Marttinen will be collaborating with Dr. Eeva Anttila of Uni Arts who is a pioneer in the study of the use of culturally responsive pedagogy with Finnish physical education teachers. Culturally responsive pedagogy is an educational approach that recognizes and values the diverse cultural backgrounds and experiences of students, aiming to create inclusive and equitable learning environments that support their unique needs and perspectives. The goal of this collaboration is to develop culturally responsive programming which can be used by coaches who teach in Finland’s HSM model.

Marttinen’s research will involve a partnership with the Finnish Ministry of Education and Culture.

Marttinen’s work as a Fulbright U.S. Scholar will involve a partnership with the Finnish Ministry of Education and Culture, through which he will have access to data about the HSM program that would otherwise be unavailable to researchers. He will be collecting data from students who are participating in the program, coaches, leaders, and parents in and around Helsinki, Jyväskylä, and other nearby regions of Finland. Marttinen, who was born and raised in Finland, is fluent in both Finnish and English. He says this will help in conducting interviews on Finnish and immigrant experiences in the language that people are most comfortable with.

In addition to his research activities, Marttinen will be teaching pre-service teachers, graduate students, and postgraduate students at Uni Arts and the University of Jyväskylä, with a focus on providing supplemental instruction and co-developing curriculum on culturally responsive pedagogy.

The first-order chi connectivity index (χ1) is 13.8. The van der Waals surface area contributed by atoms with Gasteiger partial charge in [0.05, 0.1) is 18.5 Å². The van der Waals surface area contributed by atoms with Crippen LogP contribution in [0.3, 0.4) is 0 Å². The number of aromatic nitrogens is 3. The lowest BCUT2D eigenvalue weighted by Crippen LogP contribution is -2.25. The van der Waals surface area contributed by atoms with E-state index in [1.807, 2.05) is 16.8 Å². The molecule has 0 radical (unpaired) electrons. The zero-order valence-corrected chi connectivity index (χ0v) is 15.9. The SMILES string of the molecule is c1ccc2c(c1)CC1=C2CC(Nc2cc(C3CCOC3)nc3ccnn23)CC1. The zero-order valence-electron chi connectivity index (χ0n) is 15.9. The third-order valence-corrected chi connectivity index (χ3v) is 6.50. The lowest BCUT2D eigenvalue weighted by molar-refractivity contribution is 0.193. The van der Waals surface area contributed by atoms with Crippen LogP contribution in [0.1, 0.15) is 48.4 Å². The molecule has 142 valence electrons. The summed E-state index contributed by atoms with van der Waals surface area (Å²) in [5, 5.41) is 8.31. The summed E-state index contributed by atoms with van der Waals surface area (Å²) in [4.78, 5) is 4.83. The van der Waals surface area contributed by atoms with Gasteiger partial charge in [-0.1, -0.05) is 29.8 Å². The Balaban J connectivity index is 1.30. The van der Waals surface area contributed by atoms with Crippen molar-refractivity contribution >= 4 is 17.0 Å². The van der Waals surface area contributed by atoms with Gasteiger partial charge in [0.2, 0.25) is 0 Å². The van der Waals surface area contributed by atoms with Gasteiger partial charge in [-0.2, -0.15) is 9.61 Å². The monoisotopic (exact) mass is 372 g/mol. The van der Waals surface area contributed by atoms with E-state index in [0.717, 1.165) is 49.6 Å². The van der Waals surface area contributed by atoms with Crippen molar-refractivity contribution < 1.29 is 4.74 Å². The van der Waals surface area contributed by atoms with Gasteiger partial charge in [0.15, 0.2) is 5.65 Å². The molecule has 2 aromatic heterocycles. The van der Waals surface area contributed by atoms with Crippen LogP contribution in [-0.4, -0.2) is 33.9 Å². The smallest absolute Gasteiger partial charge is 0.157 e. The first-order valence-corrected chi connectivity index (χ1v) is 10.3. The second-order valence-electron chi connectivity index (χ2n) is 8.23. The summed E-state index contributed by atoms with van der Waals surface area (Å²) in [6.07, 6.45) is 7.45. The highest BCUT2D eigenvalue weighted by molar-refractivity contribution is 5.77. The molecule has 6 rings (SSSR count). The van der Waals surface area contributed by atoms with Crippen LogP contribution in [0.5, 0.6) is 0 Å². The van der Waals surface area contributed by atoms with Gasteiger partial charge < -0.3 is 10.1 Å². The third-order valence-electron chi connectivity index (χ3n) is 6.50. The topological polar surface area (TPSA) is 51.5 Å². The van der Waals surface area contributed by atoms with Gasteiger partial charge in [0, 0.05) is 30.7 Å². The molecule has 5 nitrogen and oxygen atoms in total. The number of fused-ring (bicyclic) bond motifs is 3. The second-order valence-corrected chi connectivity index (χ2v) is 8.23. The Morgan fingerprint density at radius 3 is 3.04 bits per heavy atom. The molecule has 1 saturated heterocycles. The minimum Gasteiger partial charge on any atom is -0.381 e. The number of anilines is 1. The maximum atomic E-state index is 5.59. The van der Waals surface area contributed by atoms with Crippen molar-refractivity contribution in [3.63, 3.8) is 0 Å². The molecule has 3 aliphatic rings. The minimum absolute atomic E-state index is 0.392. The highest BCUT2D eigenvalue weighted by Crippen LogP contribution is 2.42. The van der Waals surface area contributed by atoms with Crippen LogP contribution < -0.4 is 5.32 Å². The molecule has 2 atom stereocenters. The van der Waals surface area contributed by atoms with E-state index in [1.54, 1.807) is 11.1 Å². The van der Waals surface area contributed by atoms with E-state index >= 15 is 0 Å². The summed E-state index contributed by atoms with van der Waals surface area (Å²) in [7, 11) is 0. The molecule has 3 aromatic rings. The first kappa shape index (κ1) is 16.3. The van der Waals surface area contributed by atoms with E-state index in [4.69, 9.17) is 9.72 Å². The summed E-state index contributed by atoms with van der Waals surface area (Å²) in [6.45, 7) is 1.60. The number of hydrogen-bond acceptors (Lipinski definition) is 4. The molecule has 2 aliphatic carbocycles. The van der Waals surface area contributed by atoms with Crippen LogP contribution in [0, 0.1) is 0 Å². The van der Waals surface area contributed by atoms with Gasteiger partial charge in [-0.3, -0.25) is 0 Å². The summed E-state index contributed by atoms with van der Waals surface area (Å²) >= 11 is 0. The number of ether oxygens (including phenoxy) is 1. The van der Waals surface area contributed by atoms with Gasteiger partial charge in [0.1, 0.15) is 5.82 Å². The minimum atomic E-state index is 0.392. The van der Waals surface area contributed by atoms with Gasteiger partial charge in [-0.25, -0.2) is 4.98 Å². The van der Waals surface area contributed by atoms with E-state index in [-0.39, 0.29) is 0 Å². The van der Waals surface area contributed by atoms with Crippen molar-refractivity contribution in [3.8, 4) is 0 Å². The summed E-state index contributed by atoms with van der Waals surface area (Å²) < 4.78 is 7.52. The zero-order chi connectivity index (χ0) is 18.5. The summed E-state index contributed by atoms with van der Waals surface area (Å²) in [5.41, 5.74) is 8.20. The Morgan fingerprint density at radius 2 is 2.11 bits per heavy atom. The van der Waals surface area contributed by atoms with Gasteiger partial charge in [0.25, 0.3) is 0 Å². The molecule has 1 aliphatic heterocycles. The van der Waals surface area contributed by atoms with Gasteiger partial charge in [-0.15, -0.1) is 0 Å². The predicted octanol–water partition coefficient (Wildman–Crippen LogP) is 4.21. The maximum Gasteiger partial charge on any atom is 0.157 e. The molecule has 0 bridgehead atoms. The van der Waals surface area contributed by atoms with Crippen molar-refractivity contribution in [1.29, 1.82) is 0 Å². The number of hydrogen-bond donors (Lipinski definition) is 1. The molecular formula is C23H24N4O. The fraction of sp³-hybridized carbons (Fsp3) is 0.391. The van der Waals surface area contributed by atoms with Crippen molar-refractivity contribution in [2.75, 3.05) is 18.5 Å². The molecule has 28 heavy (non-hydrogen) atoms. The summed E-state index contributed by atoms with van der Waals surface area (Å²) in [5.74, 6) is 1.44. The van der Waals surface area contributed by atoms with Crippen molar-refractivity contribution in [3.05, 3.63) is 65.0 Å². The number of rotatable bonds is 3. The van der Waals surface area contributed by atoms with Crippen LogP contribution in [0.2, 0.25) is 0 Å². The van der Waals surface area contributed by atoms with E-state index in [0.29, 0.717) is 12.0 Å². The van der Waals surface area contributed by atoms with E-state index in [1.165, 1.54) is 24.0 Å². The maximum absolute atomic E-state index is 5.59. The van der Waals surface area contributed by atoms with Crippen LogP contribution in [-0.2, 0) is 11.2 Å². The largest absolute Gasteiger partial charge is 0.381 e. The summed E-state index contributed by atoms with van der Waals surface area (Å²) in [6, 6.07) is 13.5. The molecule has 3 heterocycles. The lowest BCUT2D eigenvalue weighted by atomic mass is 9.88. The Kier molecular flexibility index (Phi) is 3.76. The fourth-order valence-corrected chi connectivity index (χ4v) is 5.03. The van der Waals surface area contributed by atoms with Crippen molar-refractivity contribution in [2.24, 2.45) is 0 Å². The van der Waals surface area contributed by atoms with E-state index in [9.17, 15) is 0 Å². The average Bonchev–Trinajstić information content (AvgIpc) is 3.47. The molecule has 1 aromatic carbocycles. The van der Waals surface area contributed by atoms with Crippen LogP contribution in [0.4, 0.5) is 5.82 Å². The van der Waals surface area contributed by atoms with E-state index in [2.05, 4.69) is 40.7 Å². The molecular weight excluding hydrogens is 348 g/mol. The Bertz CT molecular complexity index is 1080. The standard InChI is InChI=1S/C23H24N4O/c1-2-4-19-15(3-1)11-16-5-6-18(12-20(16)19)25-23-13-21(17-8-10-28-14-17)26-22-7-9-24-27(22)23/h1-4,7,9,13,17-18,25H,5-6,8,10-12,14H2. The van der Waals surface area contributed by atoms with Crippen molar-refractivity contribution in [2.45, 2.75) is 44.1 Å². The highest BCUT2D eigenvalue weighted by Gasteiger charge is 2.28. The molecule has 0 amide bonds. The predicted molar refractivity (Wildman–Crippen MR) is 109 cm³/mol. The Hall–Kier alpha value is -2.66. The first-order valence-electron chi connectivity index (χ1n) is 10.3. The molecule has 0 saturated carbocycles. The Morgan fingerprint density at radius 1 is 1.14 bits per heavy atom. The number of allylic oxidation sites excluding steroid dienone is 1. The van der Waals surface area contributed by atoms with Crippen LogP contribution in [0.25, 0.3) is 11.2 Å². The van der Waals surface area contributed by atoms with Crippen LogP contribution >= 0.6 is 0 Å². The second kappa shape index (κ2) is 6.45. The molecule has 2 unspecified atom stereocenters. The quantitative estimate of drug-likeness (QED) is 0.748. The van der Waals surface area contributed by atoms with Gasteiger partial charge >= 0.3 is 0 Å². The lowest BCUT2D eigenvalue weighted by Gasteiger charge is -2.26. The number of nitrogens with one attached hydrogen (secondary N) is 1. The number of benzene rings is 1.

His research project in Finland aligns with Marttinen’s academic interests in after-school programs in the U.S. and South America.

The work that Marttinen will be doing in Finland aligns with the more than ten years of research he has conducted on the positive benefits of after-school programs in the U.S. and South America. He has also edited a book on out-of-school physical activity programs and has engaged in extensive fieldwork that has culminated in over 50 peer-reviewed publications in this area. “I pride myself in making connections with others and I’ve worked with a vast network of scholars through professional organizations and research,” he states. “I am confident that my ability to connect with others will help me build lasting relationships with Finnish scholars. So, in short, this is right up my alley! The Finnish model for leisure activities, such as out-of-school activities, is exactly what I study. I think this can be a blueprint for other municipalities around the globe to replicate or learn from. My intent is to share this widely once I learn more about it.”

Marttinen’s Fulbright research project will allow him to integrate the knowledge he gains in Finland into his teaching at Mason.

After completing his Fulbright term, Marttinen intends to channel the experience and knowledge he gains in Finland into expanding the syllabus and content of the course he teaches at Mason. “One area that I have not had a lot of experience with is the refugee child’s experiences in physical education and sport,” he explains. “The Fulbright will help broaden my understanding of the immigrant experience as Finland has taken in a considerable number of refugees, including those from Ukraine. I can share what I have learned and apply it in relevant contexts in my teaching and research.”

Marttinen added, “This research and teaching endeavor will grow my network with the major Finnish research universities in my field and allow me to potentially support PhD students at Jyväskylä and Helsinki [Uni Arts]. The doctoral students at George Mason will also gain from relationships I build that will lead to student exchanges.”

Please join us in congratulating Risto Marttinen on being chosen for the esteemed Fulbright U.S. Scholar Program award and for the exciting research opportunity that awaits him in Finland.